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How a Viatorian Mission Trip Still Resonates

May 17, 2016

David Baron specializes in constitutional law in his work as an attorney with the City DaveBaron_Rotate_7097of Chicago. He brings to the table his previous trial work with one of the city’s largest firms, as well as his degrees from the University of Notre Dame and Harvard Law.

David Baron returned to Pembroke in 2013 to talk about his experiences

David Baron returned to Pembroke in 2013 to talk about his experiences

However, a mission trip taken when he was a teen — with a youth group led by Viatorian Associates Ken and Michelle Barrie from St. Patrick’s Church in Kankakee — still drives him.

They traveled just 20 miles from their parish to one of the poorest parts of the

The first Hearts of Hope mission trip group, in 1999. David Baron is far right, with his friend on top of his shoulders

The first Hearts of Hope mission trip group, in 1999. David Baron is far right, with his friend on top of his shoulders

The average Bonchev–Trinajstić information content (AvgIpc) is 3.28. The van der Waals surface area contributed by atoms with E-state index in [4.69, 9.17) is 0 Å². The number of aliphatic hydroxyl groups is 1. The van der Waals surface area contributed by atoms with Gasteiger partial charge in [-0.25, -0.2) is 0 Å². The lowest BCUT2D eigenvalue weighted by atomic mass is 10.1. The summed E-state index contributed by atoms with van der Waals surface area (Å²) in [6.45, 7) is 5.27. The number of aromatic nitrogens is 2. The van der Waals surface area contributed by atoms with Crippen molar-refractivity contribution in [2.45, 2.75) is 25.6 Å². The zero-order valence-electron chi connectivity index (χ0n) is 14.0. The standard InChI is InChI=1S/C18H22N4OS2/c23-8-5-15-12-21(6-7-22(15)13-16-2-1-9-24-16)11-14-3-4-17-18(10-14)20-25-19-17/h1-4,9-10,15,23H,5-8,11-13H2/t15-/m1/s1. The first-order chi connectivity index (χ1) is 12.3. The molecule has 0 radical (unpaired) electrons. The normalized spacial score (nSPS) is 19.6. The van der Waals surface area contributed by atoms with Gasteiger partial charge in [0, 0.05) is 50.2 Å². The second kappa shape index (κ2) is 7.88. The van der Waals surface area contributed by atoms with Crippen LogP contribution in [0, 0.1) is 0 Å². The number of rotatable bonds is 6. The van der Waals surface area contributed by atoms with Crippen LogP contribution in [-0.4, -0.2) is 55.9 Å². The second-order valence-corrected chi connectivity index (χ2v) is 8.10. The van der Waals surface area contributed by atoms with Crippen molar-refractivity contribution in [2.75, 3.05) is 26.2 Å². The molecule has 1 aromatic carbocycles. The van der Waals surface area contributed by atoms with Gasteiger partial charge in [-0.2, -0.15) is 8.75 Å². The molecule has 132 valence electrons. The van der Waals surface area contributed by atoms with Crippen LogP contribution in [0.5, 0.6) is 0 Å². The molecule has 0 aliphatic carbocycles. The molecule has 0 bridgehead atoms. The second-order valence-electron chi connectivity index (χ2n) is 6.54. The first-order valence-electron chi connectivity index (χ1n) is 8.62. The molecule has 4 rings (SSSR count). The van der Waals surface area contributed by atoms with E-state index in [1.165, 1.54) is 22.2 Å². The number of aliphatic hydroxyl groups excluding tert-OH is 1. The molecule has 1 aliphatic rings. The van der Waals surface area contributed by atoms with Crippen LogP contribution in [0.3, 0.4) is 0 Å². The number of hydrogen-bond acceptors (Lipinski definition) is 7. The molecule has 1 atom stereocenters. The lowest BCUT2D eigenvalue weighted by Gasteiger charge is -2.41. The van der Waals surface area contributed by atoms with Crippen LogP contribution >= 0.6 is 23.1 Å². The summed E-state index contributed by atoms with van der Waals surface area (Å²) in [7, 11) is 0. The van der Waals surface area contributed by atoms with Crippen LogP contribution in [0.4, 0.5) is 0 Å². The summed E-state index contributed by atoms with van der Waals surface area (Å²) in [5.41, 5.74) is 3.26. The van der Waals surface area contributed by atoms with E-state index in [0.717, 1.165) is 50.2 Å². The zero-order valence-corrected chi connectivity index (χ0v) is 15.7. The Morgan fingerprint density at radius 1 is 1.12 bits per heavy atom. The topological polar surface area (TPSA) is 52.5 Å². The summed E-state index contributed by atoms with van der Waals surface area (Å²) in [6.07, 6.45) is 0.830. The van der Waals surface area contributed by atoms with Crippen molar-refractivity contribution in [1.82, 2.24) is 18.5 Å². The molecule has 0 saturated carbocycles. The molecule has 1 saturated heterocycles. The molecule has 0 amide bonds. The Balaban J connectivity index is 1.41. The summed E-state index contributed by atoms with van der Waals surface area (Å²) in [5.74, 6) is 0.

country, Pembroke Township, where they found residents living on the margins but filled with happiness and faith.

“I went to a community known for its poor conditions,” Baron says, “but instead I witnessed a richness of spirit.”

Baron maintains that the trip, now 17 years ago, shaped his life and inspired him to earn his law degree and ultimately protect the rights of others.

His latest venture is a book he wrote about the history of the region and of some of its memorable residents, called Pembroke: A Rural, Black Community on the Illinois Dunes.Baron_Final Cover Design

A complete story about Baron and his research into writing his book, appears in the latest edition of Viator, the semi-annual newsletter published by the Viatorians.

His book comes out in August, but pre-orders with the publisher, Southern Illinois University Press, and Amazon.com, already are coming in. Just this week, Baron began his social media campaign to promote the book and excitement is building.